“For singles thinking about desirable places to live, a robust job market often attracts other young people (not all single, but given delayed marriage many will be). Hot job markets also tend to attract fun amenities – music venues, cool bars, or exciting cultural events…Whether one wants to move to a place with lots of graduate students (say Boston) or tech entrepreneurs (Austin), being in a location that has some kind of culture that floats your boat…can go a long way towards helping singles engage in activities beyond work. In addition to the prospect of good jobs and culture, the availability of various sporting and outdoor pursuits is also key.” — Sharon Sassler – Professor; Director of Undergraduate Studies, The Jeb E. Brooks School of Public Policy, Cornell University

When, if ever, is it appropriate to ask someone you are dating about their finances, including their credit score and amount of debt?

“I would say it probably depends on the seriousness of the relationship. Clearly, before any type of formal partnership, like a marriage, is going to take place, it is a good idea to know what sort of financial effect that partnership is likely to have on you. The more financially interdependent you are with someone, the more relevant it likely is going to be. Before that, though, the issue to address is how relevant it is to the dating relationship. If it is relevant, then it can certainly be discussed, but like all personal topics, whether the other person has an interest in sharing (and also feels it is relevant) could affect how well that conversation goes and the degree to which it affects the relationship. So, perhaps it is better to discuss whether it is relevant before jumping into the actual discussion of the topic.” — Matthew J. Grawitch, Ph.D. – Director, Strategic Research, Saint Louis University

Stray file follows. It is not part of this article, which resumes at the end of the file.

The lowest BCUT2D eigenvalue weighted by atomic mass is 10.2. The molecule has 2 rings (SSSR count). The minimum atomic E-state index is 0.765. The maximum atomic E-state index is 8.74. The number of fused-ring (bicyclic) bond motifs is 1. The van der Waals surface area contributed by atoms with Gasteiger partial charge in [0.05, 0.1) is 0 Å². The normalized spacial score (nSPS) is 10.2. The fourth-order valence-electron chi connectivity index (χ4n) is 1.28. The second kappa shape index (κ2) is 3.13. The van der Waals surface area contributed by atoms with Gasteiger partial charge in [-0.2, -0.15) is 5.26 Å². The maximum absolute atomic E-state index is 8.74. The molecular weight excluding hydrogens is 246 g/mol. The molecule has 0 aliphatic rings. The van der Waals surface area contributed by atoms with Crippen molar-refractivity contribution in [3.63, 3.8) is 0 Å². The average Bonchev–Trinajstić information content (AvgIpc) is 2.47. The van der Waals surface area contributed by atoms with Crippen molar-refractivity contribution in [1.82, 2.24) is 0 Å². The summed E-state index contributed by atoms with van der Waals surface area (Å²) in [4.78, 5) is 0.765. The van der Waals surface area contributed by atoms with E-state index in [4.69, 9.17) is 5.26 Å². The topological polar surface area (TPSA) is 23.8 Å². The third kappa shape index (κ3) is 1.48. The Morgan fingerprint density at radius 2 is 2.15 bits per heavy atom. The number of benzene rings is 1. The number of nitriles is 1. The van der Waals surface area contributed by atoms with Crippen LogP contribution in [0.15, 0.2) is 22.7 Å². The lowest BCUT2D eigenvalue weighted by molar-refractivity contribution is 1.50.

“Talking about money is often quite a challenge, and my view is that if you are casually dating you do not really need this information. If, however, you and your partner are talking about moving in together, you should discuss how you intend to manage your money responsibilities before moving in. Knowing how you and a partner feel about money – is it to be saved for a rainy day or used to enjoy the present, for example; are you working to pay off education loans or deferring them until later (and allowing interest to build) – may help you decide if living together is actually the best move. Couples where one partner wants to pinch pennies while the other partner is fine with carrying a lot of credit card debt often argue quite a bit, as they have to constantly manage discomfort and arguments over spending habits. That is not to say that they should not be together – but they may need to discuss how they will weather their different attitudes towards money. — Sharon Sassler – Professor; Director of Undergraduate Studies, The Jeb E. Brooks School of Public Policy, Cornell University